Mid-Fats Skis, Snowboards Lead Gear Sales Increase


McLean, VA, Dec. 20, 2000–(SAM Magazine) The first sales report of the winter season released yesterday by SnowSports Industries America paints an improving picture at retail. Overall sales-which combines numbers from equipment, accessories and apparel sold at specialty ski and snowboard shops as well as chain stores-were up 1.7 percent for the first part of the season as compared to the August-through-October period of 1999. In dollars, that translates to $297 million in sales compared to $292 million in 1999 and $275 million in 1998.

Of the overall sales, specialty stores accounted for $226 million, compared to $225 million in 1999, a 0.6 percent increase, while chain stores rang up sales of $71 million, a 5.5 percent increase over the $67 million posted for the three-month period in 1999.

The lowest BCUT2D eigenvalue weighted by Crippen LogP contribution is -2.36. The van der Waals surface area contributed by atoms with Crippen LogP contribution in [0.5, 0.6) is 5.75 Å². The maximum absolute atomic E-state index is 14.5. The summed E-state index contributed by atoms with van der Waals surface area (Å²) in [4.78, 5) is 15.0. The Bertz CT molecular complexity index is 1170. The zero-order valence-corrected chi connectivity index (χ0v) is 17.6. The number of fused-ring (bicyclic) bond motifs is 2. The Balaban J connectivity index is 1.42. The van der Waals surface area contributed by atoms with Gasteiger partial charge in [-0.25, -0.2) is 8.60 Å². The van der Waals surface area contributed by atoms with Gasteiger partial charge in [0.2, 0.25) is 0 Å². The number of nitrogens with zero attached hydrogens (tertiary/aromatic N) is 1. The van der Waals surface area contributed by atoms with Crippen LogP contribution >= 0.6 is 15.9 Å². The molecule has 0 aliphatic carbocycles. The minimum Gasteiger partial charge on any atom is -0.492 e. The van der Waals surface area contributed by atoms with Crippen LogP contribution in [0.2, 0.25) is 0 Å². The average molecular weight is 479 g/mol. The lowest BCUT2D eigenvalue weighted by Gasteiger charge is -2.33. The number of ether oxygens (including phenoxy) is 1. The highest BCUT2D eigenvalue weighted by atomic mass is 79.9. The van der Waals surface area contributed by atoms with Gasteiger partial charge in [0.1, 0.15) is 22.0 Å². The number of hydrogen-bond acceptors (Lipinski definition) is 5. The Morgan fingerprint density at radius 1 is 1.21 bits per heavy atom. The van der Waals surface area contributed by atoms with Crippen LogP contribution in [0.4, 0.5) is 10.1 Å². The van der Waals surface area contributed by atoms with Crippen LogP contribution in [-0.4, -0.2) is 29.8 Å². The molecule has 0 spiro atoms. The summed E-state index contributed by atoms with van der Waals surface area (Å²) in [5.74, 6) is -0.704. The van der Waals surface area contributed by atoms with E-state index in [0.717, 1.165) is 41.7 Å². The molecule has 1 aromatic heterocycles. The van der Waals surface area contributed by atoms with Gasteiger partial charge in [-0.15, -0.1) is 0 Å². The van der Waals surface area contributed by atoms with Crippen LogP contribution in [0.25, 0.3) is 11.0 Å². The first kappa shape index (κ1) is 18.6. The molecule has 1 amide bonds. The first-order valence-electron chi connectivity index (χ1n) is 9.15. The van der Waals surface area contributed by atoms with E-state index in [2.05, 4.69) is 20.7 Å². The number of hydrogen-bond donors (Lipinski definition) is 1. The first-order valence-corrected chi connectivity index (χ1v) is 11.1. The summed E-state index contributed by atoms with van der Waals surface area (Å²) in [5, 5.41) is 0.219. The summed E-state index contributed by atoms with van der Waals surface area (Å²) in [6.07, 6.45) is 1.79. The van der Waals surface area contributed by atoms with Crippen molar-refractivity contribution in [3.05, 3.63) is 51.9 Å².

Overall equipment sales combining numbers from alpine, snowboard and nordic, was up 0.3 percent to $130.2 million. The leader in gear was snowboard equipment, with a 6 percent hike to $32.9 million for the period. Alpine gear climbed a slight 0.3 percent to $95.3 million, but nordic gear fell 47 percent to $2 million. Specialty store sales accounted for $110 million of the gear sales, down 0.5 percent compared to the $110.5 million in 1999 while chains totalled $20.2 million, up 5.2 percent over 1999.

Alpine ski sales were up 3.2 percent in units but prices slipped from an average of $319 last season to $284 this year, meaning dollars are behind last year by 2.5 percent because of carry-over skis. In the category, however, mid-fat skis are hot, with a 55 percent increase in units sold over last year. Twin tip skis were up 205 percent to $970,000. Alpine boot sales were up 7 percent compared to last season and the average price for bindings was down from $137 last season to $128 this year, causing sales to slide 3.5 percent to $12.8 million. Snowboard sales were up 2.3 percent to $14 million, with snowboard boot sales down slightly by 0.4 percent to $7 million. Snowboard bindings were up 3.8 percent to $5.1 million.